With the right plan and the right discipline, you can get seriously shredded in just 28 days.Read article
James Edward Peña did his best to make the morning of Tuesday, June 19, 2007, the same as any other morning. He awoke, as always, at 4:45 a.m., had a cup of black coffee, read from his Bible and ate breakfast. This morning, however, couldn't help but be different. Jimmy, who holds the title of fitness director at Muscle & Fitness, ate four rice cakes, four potatoes and half the pizza left over from the night before instead of his usual two servings of oatmeal and 20 grams of whey protein powder. He had also spent the night in a hotel in Las Vegas, not his condominium in Los Angeles. And on this particular occasion, his Bible reading was specific to what he was to undertake that afternoon. 1 Samuel 17:49, the story of David and Goliath: And David put his hand in his bag, and took out a stone and slang it, and it struck the Philistine on his forehead, then the stone sunk into his forehead; and he fell upon his face to the earth.
Nor were the early morning hours of June 19 particularly eventful for Jay Cutler. He awoke in his 5,500-square-foot home in Las Vegas at 6 a.m., took his dogs outside, did cardio for 20 minutes and had breakfast. Nothing out of the ordinary.
But then again, the only thing special about this particular Tuesday for Jay compared to any other day he would encounter in the next 14 weeks was a training session and photo shoot with m&f. The idea of the story was for an average Joe to train with the world's best bodybuilder and have a miserable experience: to vomit midworkout, to quit the session early, to more or less have Jay mop the floor with his poor, exhausted body.
Only Jimmy, who circled the date on his calendar months in advance, would prove to be no average Joe. He had prepared himself both physically and mentally for the potential onslaught in the weeks leading up to the workout, not to mention he had been training intensely for 17 years now.
m&f shoots aside, Jay had an important date of his own circled on his calendar: Sept. 29, 2007, the day that he will, for the first time, defend his title as Mr. Olympia. He had placed second to Ronnie Coleman four out of five years before finally breaking through and winning in 2006.
Jay planned to compete in the Mr. O at a bodyweight of around 270 pounds. Fourteen weeks out, he was on track to achieve that, weighing 295 pounds on the day of the shoot.
STAND & DELIVER
Jimmy, all 168 pounds of him, arrived at Gold's Gym on Sahara Avenue, north of the Las Vegas Strip, at 9 a.m. for the 11 o'clock session.
"No one gives me a chance at all to last, and that's what has been motivating me," he said as he waited for Jay to arrive at Gold's. "It's just like I read this morning: Goliath laughed at David just like everyone has been laughing at me. And make no mistake, my Goliath is not Jay Cutler. My Goliath is to still be standing at the end of this workout."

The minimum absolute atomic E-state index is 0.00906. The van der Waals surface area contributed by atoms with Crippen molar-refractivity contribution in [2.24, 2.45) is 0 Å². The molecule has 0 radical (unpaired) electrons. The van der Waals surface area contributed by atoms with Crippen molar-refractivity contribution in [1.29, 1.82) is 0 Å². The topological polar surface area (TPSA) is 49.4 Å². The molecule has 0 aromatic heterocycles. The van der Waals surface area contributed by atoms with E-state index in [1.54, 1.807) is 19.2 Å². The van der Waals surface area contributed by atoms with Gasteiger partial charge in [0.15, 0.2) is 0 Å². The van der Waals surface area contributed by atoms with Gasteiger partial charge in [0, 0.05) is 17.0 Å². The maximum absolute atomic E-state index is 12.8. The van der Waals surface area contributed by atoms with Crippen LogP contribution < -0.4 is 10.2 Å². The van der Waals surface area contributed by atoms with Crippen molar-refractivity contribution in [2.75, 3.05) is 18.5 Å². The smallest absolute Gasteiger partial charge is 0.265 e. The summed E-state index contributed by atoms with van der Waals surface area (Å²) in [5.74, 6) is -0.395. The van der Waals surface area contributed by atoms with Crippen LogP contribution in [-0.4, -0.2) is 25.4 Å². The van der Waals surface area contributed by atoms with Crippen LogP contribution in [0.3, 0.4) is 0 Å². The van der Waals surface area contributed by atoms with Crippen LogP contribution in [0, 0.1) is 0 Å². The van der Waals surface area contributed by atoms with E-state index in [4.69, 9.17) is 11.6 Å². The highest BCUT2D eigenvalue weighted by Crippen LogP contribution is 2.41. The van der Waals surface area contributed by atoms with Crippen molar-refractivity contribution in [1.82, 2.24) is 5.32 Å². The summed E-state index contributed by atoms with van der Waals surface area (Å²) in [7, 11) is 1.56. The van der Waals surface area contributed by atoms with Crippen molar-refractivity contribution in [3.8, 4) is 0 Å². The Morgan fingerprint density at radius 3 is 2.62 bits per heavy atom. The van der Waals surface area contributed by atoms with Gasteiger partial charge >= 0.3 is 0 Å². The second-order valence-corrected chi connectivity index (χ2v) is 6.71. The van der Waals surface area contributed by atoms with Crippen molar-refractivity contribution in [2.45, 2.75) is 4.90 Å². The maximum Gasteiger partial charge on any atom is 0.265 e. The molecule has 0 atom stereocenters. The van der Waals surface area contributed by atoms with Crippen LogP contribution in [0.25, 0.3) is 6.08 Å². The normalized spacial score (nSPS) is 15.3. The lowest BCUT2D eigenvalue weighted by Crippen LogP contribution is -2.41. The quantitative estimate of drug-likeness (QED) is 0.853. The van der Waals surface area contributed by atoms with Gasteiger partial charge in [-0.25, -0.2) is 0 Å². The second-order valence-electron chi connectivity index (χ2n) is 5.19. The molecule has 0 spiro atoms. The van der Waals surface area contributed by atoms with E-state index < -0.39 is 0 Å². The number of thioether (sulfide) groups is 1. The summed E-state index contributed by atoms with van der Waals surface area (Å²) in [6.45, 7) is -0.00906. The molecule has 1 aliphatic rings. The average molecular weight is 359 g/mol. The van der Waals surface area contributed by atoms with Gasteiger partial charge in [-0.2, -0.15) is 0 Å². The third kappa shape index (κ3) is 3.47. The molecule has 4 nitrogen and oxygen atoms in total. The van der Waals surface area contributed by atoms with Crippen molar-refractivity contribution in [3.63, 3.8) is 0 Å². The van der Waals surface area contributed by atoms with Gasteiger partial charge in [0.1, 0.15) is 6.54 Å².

Two hours later, it was hard not to notice how big the wheels on Jay Cutler's black 2006 Porsche Cayenne were when he pulled into the parking lot at Gold's. The 23-inch black rims practically made the SUV look like a four-door sedan. You couldn't overlook the size of Jay's wheels, either. They were enormous, way larger than 23 inches.
With pleasantries out of the way, warm-ups commenced, Jimmy on a stationary bike and Jay with leg extensions. The first exercise of the workout, barbell squats, would leave no room for cold muscles.
Jay alternates every week between back and front squats, and this was his week to do fronts, while Jimmy did the opposite. Both did two warm-up sets with 135 pounds. Jay did his sets with 10-pound plates under his heels.
"Any time you jack your heels with something, you get more sweep to the outer thighs," Jay said. "I've actually had greater leg development this year, which people will see at the Olympia."
From there, the duo each did 225 pounds for 11 reps for their first working set. Jay's form was strict, coming parallel to the floor and keeping his back flat as a board. On their last sets, Jay went up to 365 for 10 tough yet controlled reps. Jimmy went up to 275 and did 10 reps, more or less reaching failure by the end as Jay spotted. Between sets, they rested only as long as it took them to change the weight on the bar. And because it was just three sets into what would be a long, voluminous training session, neither of the two looked all that tired yet.
Wide-eyed and obviously impressed, Jimmy laughed at the warm-up set Jay did with 12 45-pound plates, six on each side, for 15 reps of leg presses, their second exercise. "Wow, that's a warmup?" he asked. Jimmy started off with six plates for the same number of reps.
Jay's first working set of leg presses was with 16 plates. He did 18 reps, lowering the weight until his knees formed 90-degree angles with his toes pointed out slightly.